Many of the discoveries and techniques of the earlier great directors have been subsumed into the technical repertoires of the moderns, both those working for big studios and those now called independents.  Sometimes, the new material is worthy of the cinematic history with which these borrowings associate it, and sometimes one just seems to be watching sad parodies.  Neverthe­less, there is still great work coming out.  Scorsese and Malick and De Palma, for example, are still very active.  Actors who understand film inside and out have sometimes had great success, as in Onegin, directed by Martha Fiennes and starring Ralph Fiennes, and the exquisite The Good Shepherd by Robert DeNiro.  The latter is particularly subtle.  Watch the scene toward the end where the Matt Damon character hugs his son, whose bride-to-be has just been thrown out of a flying airplane.  If there is any doubt that the father has ordered this heinous deed, this doubt is removed simply by the unusually long duration of the shot of his face, his weary, tragic eyes distorted and bloated beneath the thick glasses.  This is visual poetry. 

I have always liked just about any movie, even a mediocre one, with at least something good in it.  I would watch James Bond films (prior to the mess called A Quantum of Solace) just for all the exotic destinations, the beautiful women, the choreographed fights, and the special effects.  I always liked adventure films.  And how could it get better than the Jurassic Park movies?  Those dinosaurs were so realistic that you not only saw them in all their detail but their movements helped you understand how the amazing physics of their huge bodies must have worked.  What a feast for the eyes!  And Steven Spielberg!  Despite his tendency to cater too much to the crowd, in my opinion, he really did create some of the most impressive American visual icons, right up there with Norman Rockwell.  How about that little boy in Close Encounters pointing at the light of the aliens!  Or that train on fire zooming by in War of the Worlds!  What an image!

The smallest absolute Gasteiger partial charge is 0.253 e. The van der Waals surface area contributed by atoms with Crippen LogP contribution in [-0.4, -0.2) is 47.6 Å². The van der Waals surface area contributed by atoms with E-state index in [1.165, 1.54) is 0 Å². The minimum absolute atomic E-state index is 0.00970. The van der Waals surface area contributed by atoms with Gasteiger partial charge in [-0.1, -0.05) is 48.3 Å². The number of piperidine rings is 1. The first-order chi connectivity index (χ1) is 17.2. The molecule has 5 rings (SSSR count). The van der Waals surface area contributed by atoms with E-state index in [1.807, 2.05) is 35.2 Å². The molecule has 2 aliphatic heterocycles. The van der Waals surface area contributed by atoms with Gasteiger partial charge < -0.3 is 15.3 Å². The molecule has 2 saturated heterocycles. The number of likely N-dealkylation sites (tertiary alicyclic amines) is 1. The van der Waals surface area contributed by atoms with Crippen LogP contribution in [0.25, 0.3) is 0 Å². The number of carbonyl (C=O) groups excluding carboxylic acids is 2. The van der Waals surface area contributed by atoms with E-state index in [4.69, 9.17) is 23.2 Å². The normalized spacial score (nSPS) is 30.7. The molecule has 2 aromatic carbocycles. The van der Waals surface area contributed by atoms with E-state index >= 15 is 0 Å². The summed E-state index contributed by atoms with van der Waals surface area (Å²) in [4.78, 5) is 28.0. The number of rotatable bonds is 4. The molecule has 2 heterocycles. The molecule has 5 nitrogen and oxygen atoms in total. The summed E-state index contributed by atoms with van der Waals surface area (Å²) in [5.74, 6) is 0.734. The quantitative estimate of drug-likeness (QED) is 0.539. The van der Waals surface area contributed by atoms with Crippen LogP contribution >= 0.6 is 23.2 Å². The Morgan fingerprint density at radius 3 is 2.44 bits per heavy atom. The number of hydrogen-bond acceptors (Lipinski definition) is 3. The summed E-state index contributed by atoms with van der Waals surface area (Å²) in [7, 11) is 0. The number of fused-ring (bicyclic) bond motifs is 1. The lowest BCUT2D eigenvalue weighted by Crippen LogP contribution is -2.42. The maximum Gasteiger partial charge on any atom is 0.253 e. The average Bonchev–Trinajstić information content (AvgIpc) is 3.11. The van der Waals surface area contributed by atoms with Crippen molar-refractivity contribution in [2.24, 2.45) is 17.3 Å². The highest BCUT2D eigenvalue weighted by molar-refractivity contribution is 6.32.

So why am I running through this somewhat random catalog of what I enjoy and have enjoyed about movies?  It is so you will be better able to see what I mean by saying that the cinematic art might be gradually dying.

Sometime in the mid-90s, during that often annoying interval in the movie theater when the audience is bombarded with splashy trailers that often make even relatively decent movies seem worse than they really are, I remember that my brother Greg and I commented on the sounds of explosions completely gratuitously inserted in between each camera shot, a gimmick obviously meant to imply that the film being advertised was so raucous that it would shake your popcorn right out of its tub.  I think I was the one who wondered out loud (probably after the booming, blasting trailer had run its lumbering course) what the next new decadent cinematic absurdity would be.  I must admit that I did not predict that it would be the incessant jiggling of the camera.